Not by Bread Alone: America's Culinary Heritage
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Home Economics & Food Reform
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The home economics movement helped homemakers apply scientific principles to improve conditions in their homes, institutions, and communities. By sharing their knowledge of nutrition and hygiene through outreach programs, home economists had a significant influence on American eating habits in the 20th century. The impact of the movement was strengthened after 1914, when federal funding from the Smith-Lever Act established the Cooperative Extension Service, an educational system designed to enable people to improve their lives and communities through partnerships with experts and institutions. Initially, many women responded skeptically to the new ideas promoted by home economists, particularly since their emphasis on Anglo-Saxon cooking did not reflect the rich culinary traditions of immigrant populations.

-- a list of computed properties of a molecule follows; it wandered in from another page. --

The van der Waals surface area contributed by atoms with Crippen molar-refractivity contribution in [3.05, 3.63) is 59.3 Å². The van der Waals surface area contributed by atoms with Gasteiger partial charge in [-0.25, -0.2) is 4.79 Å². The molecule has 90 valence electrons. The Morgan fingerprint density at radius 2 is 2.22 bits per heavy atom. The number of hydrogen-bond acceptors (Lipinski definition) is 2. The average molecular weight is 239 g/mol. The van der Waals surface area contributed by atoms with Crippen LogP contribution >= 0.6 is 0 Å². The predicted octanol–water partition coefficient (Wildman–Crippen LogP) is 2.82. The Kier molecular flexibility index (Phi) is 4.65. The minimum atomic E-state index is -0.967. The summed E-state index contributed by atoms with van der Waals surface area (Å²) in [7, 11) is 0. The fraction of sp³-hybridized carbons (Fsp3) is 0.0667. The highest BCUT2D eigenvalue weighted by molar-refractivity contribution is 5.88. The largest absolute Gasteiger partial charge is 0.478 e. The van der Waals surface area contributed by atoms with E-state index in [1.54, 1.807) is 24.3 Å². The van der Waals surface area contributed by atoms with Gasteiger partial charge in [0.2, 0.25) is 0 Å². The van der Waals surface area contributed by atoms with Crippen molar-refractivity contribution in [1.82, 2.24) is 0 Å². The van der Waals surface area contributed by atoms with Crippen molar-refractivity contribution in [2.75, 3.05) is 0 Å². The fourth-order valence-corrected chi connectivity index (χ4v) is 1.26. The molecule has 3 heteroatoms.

Home economists also responded to some of the major national crises of the twentieth century. During the Great Depression, for example, they provided guidance on selecting a healthful diet with limited means. And during the two world wars, they stressed the importance of meat and sugar substitutes, the need for food preservation, and the challenge of maintaining high nutritional standards despite wartime shortages.

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Leanness & Dietary Reform

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temperance and prohibition
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corpulency, leanes, and dietary reform
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